WASHINGTON — The Supreme Court on Tuesday turned back a challenge to a federal law that broadened the government’s power to eavesdrop on international phone calls and emails.
The decision, by a 5-4 vote that divided along ideological lines, probably means the Supreme Court will never rule on the constitutionality of that 2008 law.
More broadly, the ruling illustrated how hard it is to mount court challenges to a wide array of anti-terrorism measures in light of the combination of government secrecy and judicial doctrines limiting access to the courts.
“Absent a radical sea change from the courts, or more likely intervention from the Congress, the coffin is slamming shut on the ability of private citizens and civil liberties groups to challenge government counterterrorism policies, with the possible exception of Guantanamo," said Stephen I. Vladeck, a law professor at American University.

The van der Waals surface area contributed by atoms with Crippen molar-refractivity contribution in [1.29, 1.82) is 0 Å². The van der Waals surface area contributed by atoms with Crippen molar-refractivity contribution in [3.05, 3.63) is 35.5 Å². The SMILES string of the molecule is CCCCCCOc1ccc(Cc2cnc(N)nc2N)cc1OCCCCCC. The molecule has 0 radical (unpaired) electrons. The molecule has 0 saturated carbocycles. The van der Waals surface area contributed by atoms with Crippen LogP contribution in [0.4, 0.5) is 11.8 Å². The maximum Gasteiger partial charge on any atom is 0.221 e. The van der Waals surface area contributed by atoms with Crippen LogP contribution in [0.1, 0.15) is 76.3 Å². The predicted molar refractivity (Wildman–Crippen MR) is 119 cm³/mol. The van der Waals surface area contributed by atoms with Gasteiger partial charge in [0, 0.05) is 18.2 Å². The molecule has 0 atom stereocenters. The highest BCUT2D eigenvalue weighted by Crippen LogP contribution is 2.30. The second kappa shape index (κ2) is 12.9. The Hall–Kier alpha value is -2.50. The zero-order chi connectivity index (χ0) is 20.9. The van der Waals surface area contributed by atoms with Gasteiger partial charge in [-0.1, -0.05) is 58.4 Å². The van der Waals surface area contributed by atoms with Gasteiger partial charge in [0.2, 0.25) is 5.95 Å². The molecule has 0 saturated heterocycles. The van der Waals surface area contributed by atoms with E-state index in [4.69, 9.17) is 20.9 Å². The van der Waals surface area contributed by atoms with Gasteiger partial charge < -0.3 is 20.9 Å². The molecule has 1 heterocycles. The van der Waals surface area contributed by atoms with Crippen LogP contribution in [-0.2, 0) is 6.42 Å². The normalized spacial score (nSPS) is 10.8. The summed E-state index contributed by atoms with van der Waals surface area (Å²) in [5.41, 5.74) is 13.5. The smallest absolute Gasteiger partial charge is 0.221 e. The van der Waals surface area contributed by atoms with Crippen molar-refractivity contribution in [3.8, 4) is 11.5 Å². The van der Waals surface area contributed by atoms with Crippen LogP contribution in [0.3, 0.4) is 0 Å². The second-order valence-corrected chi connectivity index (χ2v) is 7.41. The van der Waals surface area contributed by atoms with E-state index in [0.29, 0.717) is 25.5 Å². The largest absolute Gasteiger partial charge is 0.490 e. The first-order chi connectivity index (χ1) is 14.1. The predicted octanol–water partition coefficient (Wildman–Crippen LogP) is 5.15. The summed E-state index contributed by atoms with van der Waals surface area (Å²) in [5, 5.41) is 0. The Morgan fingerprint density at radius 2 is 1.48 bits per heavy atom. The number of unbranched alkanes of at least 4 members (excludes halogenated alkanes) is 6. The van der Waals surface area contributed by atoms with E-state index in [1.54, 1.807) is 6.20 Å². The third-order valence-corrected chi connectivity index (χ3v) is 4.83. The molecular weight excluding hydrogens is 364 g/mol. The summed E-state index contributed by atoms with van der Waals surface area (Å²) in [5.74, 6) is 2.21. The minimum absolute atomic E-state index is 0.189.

Writing for the majority, Justice Samuel Alito said that the journalists, lawyers and human rights advocates who challenged the constitutionality of the law could not show they had been harmed by it and so lacked standing to sue. The plaintiffs’ fear that they would be subject to surveillance in the future was too speculative to establish standing, he wrote.
In dissent, Justice Stephen Breyer wrote that the harm claimed by the plaintiffs was not speculative. “Indeed," he wrote, “it is as likely to take place as are most future events that common-sense inference and ordinary knowledge of human nature tell us will happen."